Inverse your form

isshinryuronin

Master Black Belt
Joined
Feb 28, 2019
Messages
1,075
Reaction score
991
Location
Las Vegas
von Moltke, who understood better than anybody the difference between having a plan and fighting on instinct adaptively.
Gen. von Moltke was the 1800's Prussian Chief of Staff and was concerned with large scale strategy like Napolean's C of S., Jomini. (I've read Moltke's book, The Art of War. Jomini's, too) Such strategy is concerned with the general principles of warfare and is more immune to unforseen small scale events as it works on a slower time scale. His analytical and materialistic approach to strategy is different from Sun Tzu's which is more "organic" and more adaptable to small scale fighting, IMO.

On small scale conflict such as a fight, strategy is very basic: Choice of range, attack or counter, predominant weapon, take the high ground, etc. All else happens on a tactical level and at a much faster pace, such as what combo to throw. Tactics are very much affected by small events such as the opponent's lead side, elbow position, choice of reaction to a specific attack, etc. There are many surprises and adaptability is key.

Often, events unfold so rapidly even tactics are outpaced. There is ZERO time for a decision process to take place. Here is where constant training, mushin and muscle memory come into play. Although not technically "instinct" as it's developed, not inborn, it operates in a similar way in that the normal thinking process is bypassed. The body goes on auto pilot.

All three types of action processes can occur in a fight: Strategic, tactical and instinctual - in increasing levels of importance, and speed dependency, IMO.
 
OP
Kung Fu Wang

Kung Fu Wang

Sr. Grandmaster
MT Mentor
Joined
Sep 26, 2012
Messages
10,990
Reaction score
2,883
Location
Austin, Tx/Shell Beach, Ca
On small scale conflict such as a fight, strategy is very basic:
Agree! No plan = swing arms with blindfold.

My favor strategy is:

- A front kick to my opponent's knee (or a foot sweep) to put him in defense mode (I'll know where his legs are).
- A punch to his face to bait his block (I'll know where his arms are).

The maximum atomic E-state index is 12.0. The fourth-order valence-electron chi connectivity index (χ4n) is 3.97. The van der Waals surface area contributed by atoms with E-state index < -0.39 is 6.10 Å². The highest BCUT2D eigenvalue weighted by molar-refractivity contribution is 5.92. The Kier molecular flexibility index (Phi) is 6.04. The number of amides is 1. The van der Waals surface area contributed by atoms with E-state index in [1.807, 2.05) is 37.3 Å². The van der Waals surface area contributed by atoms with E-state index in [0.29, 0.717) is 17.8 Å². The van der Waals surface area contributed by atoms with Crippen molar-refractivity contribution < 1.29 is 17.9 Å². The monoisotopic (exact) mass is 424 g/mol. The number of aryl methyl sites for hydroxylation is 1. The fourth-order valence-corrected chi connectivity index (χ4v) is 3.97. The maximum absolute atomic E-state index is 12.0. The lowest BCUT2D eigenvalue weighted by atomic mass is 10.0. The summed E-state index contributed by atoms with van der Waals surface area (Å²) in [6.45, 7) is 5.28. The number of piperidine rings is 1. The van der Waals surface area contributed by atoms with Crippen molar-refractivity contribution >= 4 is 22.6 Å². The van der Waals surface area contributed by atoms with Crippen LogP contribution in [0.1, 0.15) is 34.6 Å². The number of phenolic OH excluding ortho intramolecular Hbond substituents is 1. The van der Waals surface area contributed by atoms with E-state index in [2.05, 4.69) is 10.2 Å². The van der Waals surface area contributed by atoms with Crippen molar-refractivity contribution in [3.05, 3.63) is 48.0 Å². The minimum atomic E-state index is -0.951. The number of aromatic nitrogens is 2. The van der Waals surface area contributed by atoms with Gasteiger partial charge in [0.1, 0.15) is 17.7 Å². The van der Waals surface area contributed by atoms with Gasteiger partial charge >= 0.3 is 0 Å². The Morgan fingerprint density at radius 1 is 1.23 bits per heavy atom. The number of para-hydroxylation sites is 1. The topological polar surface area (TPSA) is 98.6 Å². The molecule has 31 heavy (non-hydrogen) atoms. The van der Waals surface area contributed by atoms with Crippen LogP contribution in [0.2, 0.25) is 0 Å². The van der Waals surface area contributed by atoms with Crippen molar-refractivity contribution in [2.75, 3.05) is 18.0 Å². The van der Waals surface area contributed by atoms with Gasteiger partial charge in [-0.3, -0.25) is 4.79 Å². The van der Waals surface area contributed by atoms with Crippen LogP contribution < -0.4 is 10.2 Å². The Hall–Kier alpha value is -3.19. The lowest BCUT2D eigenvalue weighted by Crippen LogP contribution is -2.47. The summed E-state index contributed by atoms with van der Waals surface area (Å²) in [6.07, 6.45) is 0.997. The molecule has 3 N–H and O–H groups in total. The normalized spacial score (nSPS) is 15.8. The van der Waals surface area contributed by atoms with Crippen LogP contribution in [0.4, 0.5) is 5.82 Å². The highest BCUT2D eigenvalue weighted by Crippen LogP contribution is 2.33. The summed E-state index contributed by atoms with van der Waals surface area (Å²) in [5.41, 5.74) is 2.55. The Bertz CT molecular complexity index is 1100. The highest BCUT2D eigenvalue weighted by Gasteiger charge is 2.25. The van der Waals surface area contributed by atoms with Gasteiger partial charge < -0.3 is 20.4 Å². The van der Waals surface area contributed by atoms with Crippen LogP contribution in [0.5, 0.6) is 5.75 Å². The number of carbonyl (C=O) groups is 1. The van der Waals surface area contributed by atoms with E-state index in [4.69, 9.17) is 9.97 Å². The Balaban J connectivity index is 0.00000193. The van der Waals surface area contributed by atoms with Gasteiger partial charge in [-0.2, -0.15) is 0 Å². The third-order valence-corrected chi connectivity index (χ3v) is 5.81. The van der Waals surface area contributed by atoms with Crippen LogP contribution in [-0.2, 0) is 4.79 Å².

- My entering strategy will start after that.

IMO, it's too risky without be able to sense my opponent's legs and arms.

In this clip, the old man (my teacher's young brother) demonstrated 3 strategies.

- Attack his opponent's leading leg, then attack the back leg.
- Pull his opponent forward, he then borrow the resisting force.
- Touch his leg on his opponent's leading leg, when his opponent responds, he then enter.

 
Last edited:

Oily Dragon

Brown Belt
Joined
May 2, 2020
Messages
455
Reaction score
131
Gen. von Moltke was the 1800's Prussian Chief of Staff and was concerned with large scale strategy like Napolean's C of S., Jomini. (I've read Moltke's book, The Art of War. Jomini's, too) Such strategy is concerned with the general principles of warfare and is more immune to unforseen small scale events as it works on a slower time scale. His analytical and materialistic approach to strategy is different from Sun Tzu's which is more "organic" and more adaptable to small scale fighting, IMO.

On small scale conflict such as a fight, strategy is very basic: Choice of range, attack or counter, predominant weapon, take the high ground, etc. All else happens on a tactical level and at a much faster pace, such as what combo to throw. Tactics are very much affected by small events such as the opponent's lead side, elbow position, choice of reaction to a specific attack, etc. There are many surprises and adaptability is key.

Often, events unfold so rapidly even tactics are outpaced. There is ZERO time for a decision process to take place. Here is where constant training, mushin and muscle memory come into play. Although not technically "instinct" as it's developed, not inborn, it operates in a similar way in that the normal thinking process is bypassed. The body goes on auto pilot.